When it Comes to Restoring Rivers – Sometimes it’s Better to Swim Upstream

Piles of rock or concrete dumped along a stream bank does not equal restoration. In fact, we believe it can often do more harm than good. Trout Headwaters, Inc takes a “do-no-harm” approach to restoration. We’ve pioneered the reliable use of “soft” materials, like natural fiber mats anchored with live native…

>Read More

Share Button

Coastal Erosion – Reversing the Loss

Coastal erosion is a global issue, causing an estimated $500 million per year in property loss and damage.  Shoreline hardening, including rock jetties, groins and seawalls have unfortunately exacerbated this situation by deflecting and increasing wave energy directed at unprotected shores.  Increasingly agencies,  municipalities, and even engineering firms have begun…

>Read More

Share Button

Head for the Hills! Will Climate Change Put You Underwater?

Climate scientists predict that sea levels will rise by three feet — and could rise by as much as five feet — by the year 2100. What does this mean for some of the world’s coastal cities, or your favorite beach?  The map below allows you to explore the regions…

>Read More

Share Button

A Return to the Stone Age – Montana’s Latest Floodplain Ordinance

If you care about the protection and restoration of Montana’s streams and rivers, it’s time to let your voice be heard.  The Montana Department of Natural Resources (DNRC) has formally implemented a plan to require the use of large, non-native rip rap and/or concrete structures for all stream restoration and…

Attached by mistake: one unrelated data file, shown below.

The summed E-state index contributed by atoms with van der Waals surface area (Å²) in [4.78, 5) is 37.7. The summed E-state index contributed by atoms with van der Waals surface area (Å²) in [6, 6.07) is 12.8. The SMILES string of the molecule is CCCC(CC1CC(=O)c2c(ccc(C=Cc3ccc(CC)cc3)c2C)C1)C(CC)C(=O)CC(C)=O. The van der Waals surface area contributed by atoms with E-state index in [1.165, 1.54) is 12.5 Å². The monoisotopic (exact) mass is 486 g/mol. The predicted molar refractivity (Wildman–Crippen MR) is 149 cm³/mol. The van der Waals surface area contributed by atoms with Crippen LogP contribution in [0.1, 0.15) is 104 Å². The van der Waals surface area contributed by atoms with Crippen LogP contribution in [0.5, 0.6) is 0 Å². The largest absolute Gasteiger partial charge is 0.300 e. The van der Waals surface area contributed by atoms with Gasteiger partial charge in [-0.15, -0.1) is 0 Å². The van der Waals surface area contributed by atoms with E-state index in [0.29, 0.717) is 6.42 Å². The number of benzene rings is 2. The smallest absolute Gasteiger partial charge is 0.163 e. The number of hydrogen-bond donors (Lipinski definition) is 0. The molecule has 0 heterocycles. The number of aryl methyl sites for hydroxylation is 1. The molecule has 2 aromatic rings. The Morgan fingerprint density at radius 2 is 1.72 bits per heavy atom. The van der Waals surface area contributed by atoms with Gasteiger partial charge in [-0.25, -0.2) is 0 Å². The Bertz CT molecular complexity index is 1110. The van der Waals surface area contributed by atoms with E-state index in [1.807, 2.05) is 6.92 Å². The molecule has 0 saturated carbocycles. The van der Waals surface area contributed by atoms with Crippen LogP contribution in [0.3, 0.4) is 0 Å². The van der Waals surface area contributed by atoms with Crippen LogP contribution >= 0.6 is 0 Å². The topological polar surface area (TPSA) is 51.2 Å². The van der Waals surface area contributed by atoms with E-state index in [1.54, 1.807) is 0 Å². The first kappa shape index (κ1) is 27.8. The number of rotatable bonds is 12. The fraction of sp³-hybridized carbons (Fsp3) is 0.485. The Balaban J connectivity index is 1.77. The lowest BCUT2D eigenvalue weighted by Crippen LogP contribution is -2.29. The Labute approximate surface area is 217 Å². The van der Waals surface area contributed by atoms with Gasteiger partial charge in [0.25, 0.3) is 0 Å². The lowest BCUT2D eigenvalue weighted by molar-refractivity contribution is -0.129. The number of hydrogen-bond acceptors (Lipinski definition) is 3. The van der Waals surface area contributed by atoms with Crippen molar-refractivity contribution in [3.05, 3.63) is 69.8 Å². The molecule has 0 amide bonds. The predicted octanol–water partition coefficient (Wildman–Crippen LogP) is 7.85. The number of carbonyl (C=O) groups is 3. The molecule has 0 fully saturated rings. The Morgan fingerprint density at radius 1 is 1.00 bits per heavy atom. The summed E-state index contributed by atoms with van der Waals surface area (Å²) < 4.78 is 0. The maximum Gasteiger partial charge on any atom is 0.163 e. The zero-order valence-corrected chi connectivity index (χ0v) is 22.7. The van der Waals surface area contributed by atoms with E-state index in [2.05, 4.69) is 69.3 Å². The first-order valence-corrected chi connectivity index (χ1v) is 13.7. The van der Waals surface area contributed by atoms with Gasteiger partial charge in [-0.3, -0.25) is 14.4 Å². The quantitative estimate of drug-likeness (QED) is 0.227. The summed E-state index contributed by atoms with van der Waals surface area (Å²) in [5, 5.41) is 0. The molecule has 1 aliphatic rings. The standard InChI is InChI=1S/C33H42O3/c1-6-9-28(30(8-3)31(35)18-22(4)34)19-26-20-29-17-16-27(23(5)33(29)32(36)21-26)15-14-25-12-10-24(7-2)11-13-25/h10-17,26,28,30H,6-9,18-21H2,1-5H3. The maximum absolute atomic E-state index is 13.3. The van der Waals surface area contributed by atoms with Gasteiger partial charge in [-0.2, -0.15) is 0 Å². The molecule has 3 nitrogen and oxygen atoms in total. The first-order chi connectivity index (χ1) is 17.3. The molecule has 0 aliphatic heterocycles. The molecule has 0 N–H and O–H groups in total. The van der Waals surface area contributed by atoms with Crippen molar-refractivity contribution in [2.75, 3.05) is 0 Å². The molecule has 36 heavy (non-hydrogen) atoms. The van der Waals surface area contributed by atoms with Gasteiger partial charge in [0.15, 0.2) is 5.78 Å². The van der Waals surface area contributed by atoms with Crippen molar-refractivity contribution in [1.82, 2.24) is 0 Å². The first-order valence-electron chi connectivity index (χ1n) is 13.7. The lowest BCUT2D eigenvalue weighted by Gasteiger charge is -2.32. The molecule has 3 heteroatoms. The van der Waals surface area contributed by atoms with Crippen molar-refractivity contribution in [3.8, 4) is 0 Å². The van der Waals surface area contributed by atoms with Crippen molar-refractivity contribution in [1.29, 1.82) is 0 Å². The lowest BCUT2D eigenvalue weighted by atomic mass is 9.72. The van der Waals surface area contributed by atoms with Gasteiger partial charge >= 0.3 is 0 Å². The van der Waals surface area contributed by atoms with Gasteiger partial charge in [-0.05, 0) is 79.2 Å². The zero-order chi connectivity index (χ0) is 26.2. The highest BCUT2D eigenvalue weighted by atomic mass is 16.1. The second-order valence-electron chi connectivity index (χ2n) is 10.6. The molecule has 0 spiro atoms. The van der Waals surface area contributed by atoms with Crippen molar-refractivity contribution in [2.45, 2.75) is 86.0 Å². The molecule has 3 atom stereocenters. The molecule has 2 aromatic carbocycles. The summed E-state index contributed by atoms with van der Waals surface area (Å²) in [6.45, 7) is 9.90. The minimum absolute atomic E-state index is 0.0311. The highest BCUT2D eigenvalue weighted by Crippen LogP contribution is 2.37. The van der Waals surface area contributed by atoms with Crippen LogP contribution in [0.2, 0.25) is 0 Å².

>Read More

Share Button

For Builders, Architects, and Homeowners – Building Near a River or Stream?

A stream or river is constantly adjusting itself. This is nature’s balancing act between the amount of water and gradient in the channel, and the amount and size of the sediment within the system. Any disturbance, either natural or human-caused, will change this balance. Activities such as building within the…

>Read More

Share Button

Restoring Nature’s Water Filter: How Streamside Vegetation Can Save the Gulf of Mexico

(Reprinted from the Environmental News Network): Back in 2003’s Global Environment Outlook Year Book, the United Nations Environment Programme (UNEP) declared the ocean’s “dead zones” the world’s top emerging environmental challenge. Now a recent report by UNEP says the number of dead zones, or low oxygenated areas in the world’s…

>Read More

Share Button

Streamside Vegetation – Water Quality (and Quantity) Benefits Naturally

Riparian areas filter nutrients and improve water quality.  In agricultural-use watersheds, nutrient filtering in riparian zones can help control agricultural nonpoint-source pollution.  Sediment deposition is a natural process that takes place during periodic flooding.  Accelerated upland erosion can increase sediment deposition in riparian and wetland areas because of downslope movement…

>Read More

Share Button